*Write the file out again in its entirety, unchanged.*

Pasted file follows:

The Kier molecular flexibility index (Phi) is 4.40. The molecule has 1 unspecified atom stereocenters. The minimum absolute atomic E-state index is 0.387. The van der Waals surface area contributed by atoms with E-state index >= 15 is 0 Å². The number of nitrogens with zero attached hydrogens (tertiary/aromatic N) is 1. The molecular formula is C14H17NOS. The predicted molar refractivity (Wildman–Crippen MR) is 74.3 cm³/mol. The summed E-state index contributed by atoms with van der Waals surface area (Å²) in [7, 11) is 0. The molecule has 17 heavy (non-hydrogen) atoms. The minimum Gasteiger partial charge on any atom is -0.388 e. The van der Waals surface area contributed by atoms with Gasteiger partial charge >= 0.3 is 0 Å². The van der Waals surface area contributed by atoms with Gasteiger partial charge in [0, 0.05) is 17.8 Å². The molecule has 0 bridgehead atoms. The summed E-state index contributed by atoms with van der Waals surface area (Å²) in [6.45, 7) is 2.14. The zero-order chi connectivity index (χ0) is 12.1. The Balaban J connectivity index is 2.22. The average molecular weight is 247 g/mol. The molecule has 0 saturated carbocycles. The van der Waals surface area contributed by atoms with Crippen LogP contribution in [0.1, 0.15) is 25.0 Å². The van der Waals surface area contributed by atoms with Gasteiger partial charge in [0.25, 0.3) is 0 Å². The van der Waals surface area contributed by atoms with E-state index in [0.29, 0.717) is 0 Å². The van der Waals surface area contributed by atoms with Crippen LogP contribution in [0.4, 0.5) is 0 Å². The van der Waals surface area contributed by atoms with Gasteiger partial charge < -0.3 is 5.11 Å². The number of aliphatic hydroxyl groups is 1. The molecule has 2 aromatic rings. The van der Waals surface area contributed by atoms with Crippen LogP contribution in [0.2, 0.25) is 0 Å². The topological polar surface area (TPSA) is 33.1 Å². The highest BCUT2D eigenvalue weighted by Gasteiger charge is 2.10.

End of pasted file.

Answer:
The Kier molecular flexibility index (Phi) is 4.40. The molecule has 1 unspecified atom stereocenters. The minimum absolute atomic E-state index is 0.387. The van der Waals surface area contributed by atoms with E-state index >= 15 is 0 Å². The number of nitrogens with zero attached hydrogens (tertiary/aromatic N) is 1. The molecular formula is C14H17NOS. The predicted molar refractivity (Wildman–Crippen MR) is 74.3 cm³/mol. The summed E-state index contributed by atoms with van der Waals surface area (Å²) in [7, 11) is 0. The molecule has 17 heavy (non-hydrogen) atoms. The minimum Gasteiger partial charge on any atom is -0.388 e. The van der Waals surface area contributed by atoms with Gasteiger partial charge >= 0.3 is 0 Å². The van der Waals surface area contributed by atoms with Gasteiger partial charge in [0, 0.05) is 17.8 Å². The molecule has 0 bridgehead atoms. The summed E-state index contributed by atoms with van der Waals surface area (Å²) in [6.45, 7) is 2.14. The zero-order chi connectivity index (χ0) is 12.1. The Balaban J connectivity index is 2.22. The average molecular weight is 247 g/mol. The molecule has 0 saturated carbocycles. The van der Waals surface area contributed by atoms with Crippen LogP contribution in [0.1, 0.15) is 25.0 Å². The van der Waals surface area contributed by atoms with Gasteiger partial charge in [0.25, 0.3) is 0 Å². The van der Waals surface area contributed by atoms with E-state index in [0.29, 0.717) is 0 Å². The van der Waals surface area contributed by atoms with Crippen LogP contribution in [0.4, 0.5) is 0 Å². The van der Waals surface area contributed by atoms with Gasteiger partial charge < -0.3 is 5.11 Å². The number of aliphatic hydroxyl groups is 1. The molecule has 2 aromatic rings. The van der Waals surface area contributed by atoms with Crippen LogP contribution in [0.2, 0.25) is 0 Å². The topological polar surface area (TPSA) is 33.1 Å². The highest BCUT2D eigenvalue weighted by Gasteiger charge is 2.10.